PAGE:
So much care goes into a time capsule. First, in the sense of caring for stuff, of making it last for ten or a hundred or a thousand years. By the turn of the century, time capsules contained new media—photographs, recordings, and typed documents. These degraded easily. It was impossible to remove early tinfoil phonographs from their cylinders without erasing them; newer wax ones were soft and impressionable, their voices easily lost. Worried that future readers wouldn’t be able to decode their handwriting—or even that handwriting would be obsolete—contributors used typewriters and made mimeographs. But paper turns yellow and brittle fast. And how long could photographs last? Daguerreotype, tintype, and silver-plate photographs are all delicate and unstable.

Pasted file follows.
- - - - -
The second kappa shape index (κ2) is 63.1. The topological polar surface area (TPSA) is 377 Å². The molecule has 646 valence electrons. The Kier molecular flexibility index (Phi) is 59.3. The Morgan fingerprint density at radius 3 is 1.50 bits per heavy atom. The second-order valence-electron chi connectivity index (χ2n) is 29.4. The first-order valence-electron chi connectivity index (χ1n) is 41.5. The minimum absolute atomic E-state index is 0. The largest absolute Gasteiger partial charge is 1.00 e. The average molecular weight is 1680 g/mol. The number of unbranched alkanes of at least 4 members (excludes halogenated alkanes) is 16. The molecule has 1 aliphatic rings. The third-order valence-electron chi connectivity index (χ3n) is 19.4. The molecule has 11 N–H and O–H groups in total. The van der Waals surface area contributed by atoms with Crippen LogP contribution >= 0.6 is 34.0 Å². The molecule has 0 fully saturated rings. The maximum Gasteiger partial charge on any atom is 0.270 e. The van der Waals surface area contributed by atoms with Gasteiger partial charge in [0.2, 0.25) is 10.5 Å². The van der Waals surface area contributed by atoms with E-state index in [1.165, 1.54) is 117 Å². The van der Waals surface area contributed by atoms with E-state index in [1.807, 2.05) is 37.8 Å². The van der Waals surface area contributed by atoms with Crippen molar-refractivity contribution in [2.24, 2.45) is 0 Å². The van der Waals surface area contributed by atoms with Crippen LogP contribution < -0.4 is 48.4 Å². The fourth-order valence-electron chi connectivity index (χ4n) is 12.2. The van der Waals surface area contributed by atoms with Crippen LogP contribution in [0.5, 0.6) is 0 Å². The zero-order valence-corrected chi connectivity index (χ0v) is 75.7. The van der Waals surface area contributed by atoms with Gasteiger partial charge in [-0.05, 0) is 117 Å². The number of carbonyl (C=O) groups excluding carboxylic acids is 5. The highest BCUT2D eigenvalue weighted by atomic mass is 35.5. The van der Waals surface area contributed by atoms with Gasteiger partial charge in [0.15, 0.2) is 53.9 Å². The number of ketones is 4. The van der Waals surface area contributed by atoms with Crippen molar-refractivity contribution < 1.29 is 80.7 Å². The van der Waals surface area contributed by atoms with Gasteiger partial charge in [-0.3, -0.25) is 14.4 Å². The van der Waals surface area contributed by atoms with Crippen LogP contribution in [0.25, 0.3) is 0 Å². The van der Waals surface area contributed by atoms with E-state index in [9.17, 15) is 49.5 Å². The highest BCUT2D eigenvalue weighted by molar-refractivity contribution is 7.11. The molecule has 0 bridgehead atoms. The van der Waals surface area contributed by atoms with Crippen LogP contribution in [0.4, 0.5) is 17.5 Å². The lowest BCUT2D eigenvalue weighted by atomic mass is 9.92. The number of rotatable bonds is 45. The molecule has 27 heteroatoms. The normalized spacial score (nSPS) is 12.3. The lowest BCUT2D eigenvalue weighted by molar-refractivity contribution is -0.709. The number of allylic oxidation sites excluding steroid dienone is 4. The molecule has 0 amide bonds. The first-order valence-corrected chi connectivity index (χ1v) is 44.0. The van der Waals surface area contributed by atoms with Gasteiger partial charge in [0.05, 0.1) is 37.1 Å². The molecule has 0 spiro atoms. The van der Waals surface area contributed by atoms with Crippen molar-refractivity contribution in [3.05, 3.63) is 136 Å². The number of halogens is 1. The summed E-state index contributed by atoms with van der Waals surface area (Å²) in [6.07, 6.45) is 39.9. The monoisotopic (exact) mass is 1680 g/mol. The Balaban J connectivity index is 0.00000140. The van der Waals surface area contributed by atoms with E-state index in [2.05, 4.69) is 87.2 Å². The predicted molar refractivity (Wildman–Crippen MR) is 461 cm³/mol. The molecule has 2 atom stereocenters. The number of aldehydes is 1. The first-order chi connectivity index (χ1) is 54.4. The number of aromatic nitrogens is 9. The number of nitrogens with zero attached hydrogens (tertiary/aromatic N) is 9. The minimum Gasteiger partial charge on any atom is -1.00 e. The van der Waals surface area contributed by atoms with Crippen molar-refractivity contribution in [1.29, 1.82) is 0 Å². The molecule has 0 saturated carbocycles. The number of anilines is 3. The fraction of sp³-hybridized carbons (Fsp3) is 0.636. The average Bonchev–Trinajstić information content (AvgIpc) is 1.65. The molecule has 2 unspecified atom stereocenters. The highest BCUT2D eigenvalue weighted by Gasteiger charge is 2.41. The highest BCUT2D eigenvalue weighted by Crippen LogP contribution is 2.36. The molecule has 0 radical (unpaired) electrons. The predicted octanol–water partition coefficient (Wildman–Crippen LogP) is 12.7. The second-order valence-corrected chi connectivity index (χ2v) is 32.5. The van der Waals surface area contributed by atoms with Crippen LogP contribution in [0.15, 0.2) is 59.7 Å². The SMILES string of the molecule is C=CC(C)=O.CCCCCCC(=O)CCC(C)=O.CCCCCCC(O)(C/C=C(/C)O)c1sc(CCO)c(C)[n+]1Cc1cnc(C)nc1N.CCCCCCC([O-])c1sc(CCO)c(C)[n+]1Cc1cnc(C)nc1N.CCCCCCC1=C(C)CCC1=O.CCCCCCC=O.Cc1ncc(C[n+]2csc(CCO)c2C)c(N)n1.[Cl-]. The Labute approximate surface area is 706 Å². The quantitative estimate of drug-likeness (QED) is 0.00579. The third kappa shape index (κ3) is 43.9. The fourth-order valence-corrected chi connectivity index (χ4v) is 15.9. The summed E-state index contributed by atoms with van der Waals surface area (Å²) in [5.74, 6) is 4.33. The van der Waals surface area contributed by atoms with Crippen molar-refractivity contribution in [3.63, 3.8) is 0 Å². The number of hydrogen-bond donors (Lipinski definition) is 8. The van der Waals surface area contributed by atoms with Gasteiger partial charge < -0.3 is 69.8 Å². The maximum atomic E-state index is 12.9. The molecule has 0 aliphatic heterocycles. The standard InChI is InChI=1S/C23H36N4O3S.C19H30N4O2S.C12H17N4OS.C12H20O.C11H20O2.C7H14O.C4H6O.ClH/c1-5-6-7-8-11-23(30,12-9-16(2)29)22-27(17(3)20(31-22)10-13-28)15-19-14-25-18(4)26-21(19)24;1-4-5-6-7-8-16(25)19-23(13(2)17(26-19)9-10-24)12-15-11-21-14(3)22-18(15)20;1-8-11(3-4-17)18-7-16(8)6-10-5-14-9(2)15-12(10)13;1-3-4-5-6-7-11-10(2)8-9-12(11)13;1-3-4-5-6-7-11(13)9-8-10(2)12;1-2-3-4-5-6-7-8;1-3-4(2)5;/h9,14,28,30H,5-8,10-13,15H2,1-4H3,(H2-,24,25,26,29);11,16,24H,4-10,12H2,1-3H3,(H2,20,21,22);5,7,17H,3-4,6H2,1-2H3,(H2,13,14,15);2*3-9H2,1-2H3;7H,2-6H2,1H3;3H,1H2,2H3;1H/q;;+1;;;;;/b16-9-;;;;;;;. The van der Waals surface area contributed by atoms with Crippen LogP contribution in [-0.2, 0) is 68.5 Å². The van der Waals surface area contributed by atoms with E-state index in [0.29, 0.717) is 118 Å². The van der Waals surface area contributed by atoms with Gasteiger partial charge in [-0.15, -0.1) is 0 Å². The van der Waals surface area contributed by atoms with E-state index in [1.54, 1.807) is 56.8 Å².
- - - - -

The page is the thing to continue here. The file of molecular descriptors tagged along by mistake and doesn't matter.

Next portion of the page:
Working against decay, Deihm collected old and new materials; in the Detroit centennial vessel, manuscripts on linen stock were mixed with typed and mimeographed documents. A Colorado Springs photographer wrapped his prints in tinfoil. The MHRA debated using vitrified clay records (a “modern imperishable tablet”), photographs printed on stone, and metal stereotypes, the idea being that these would survive not only air and light but also anything from a volcano to war. And then there are the containers themselves, like the five-foot tall iron Century Safe that Deihm designed, or the plate-steel box from Colorado Springs, with its lead lining and joints, that weighed two hundred pounds. Some were copper, or bronze with lion’s paw feet. A 1913 lead-lined steel prototype made for the MHRA was meant to find a home in its own whole building, somewhere remote from ecological disaster, an American Pantheon of reinforced concrete that was never actually built.